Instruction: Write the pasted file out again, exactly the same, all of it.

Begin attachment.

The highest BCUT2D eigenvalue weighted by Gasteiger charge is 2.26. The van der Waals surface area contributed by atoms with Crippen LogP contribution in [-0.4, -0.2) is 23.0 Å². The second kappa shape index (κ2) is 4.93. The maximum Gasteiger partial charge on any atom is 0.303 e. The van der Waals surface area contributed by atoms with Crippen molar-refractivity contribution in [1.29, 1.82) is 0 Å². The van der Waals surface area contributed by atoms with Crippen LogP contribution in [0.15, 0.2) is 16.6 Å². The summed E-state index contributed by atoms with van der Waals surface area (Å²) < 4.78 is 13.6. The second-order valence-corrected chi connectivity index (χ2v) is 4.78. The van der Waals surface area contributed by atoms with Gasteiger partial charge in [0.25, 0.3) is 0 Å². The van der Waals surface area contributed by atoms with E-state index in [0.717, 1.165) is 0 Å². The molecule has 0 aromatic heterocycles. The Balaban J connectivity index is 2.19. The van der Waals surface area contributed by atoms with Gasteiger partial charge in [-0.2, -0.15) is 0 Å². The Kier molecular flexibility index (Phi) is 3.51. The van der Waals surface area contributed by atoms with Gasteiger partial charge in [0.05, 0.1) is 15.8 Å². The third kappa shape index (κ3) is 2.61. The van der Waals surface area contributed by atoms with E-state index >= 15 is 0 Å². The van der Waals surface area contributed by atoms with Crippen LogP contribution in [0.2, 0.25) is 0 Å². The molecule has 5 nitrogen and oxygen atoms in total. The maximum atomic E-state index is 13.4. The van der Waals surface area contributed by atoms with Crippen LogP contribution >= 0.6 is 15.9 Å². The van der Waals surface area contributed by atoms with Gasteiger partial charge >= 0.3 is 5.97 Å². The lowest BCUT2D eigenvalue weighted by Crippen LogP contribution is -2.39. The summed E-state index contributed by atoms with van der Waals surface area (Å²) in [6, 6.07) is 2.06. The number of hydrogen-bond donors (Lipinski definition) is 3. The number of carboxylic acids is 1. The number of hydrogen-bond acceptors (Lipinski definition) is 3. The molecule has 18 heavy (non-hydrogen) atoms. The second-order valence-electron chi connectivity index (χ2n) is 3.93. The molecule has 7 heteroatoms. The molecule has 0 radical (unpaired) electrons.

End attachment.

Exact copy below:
The highest BCUT2D eigenvalue weighted by Gasteiger charge is 2.26. The van der Waals surface area contributed by atoms with Crippen LogP contribution in [-0.4, -0.2) is 23.0 Å². The second kappa shape index (κ2) is 4.93. The maximum Gasteiger partial charge on any atom is 0.303 e. The van der Waals surface area contributed by atoms with Crippen molar-refractivity contribution in [1.29, 1.82) is 0 Å². The van der Waals surface area contributed by atoms with Crippen LogP contribution in [0.15, 0.2) is 16.6 Å². The summed E-state index contributed by atoms with van der Waals surface area (Å²) < 4.78 is 13.6. The second-order valence-corrected chi connectivity index (χ2v) is 4.78. The van der Waals surface area contributed by atoms with Gasteiger partial charge in [0.25, 0.3) is 0 Å². The van der Waals surface area contributed by atoms with E-state index in [0.717, 1.165) is 0 Å². The molecule has 0 aromatic heterocycles. The Balaban J connectivity index is 2.19. The van der Waals surface area contributed by atoms with Gasteiger partial charge in [-0.2, -0.15) is 0 Å². The Kier molecular flexibility index (Phi) is 3.51. The van der Waals surface area contributed by atoms with Gasteiger partial charge in [0.05, 0.1) is 15.8 Å². The third kappa shape index (κ3) is 2.61. The van der Waals surface area contributed by atoms with E-state index >= 15 is 0 Å². The van der Waals surface area contributed by atoms with Crippen LogP contribution in [0.2, 0.25) is 0 Å². The molecule has 5 nitrogen and oxygen atoms in total. The maximum atomic E-state index is 13.4. The van der Waals surface area contributed by atoms with Crippen LogP contribution >= 0.6 is 15.9 Å². The van der Waals surface area contributed by atoms with Gasteiger partial charge >= 0.3 is 5.97 Å². The lowest BCUT2D eigenvalue weighted by Crippen LogP contribution is -2.39. The summed E-state index contributed by atoms with van der Waals surface area (Å²) in [6, 6.07) is 2.06. The number of hydrogen-bond donors (Lipinski definition) is 3. The number of carboxylic acids is 1. The number of hydrogen-bond acceptors (Lipinski definition) is 3. The molecule has 18 heavy (non-hydrogen) atoms. The second-order valence-electron chi connectivity index (χ2n) is 3.93. The molecule has 7 heteroatoms. The molecule has 0 radical (unpaired) electrons.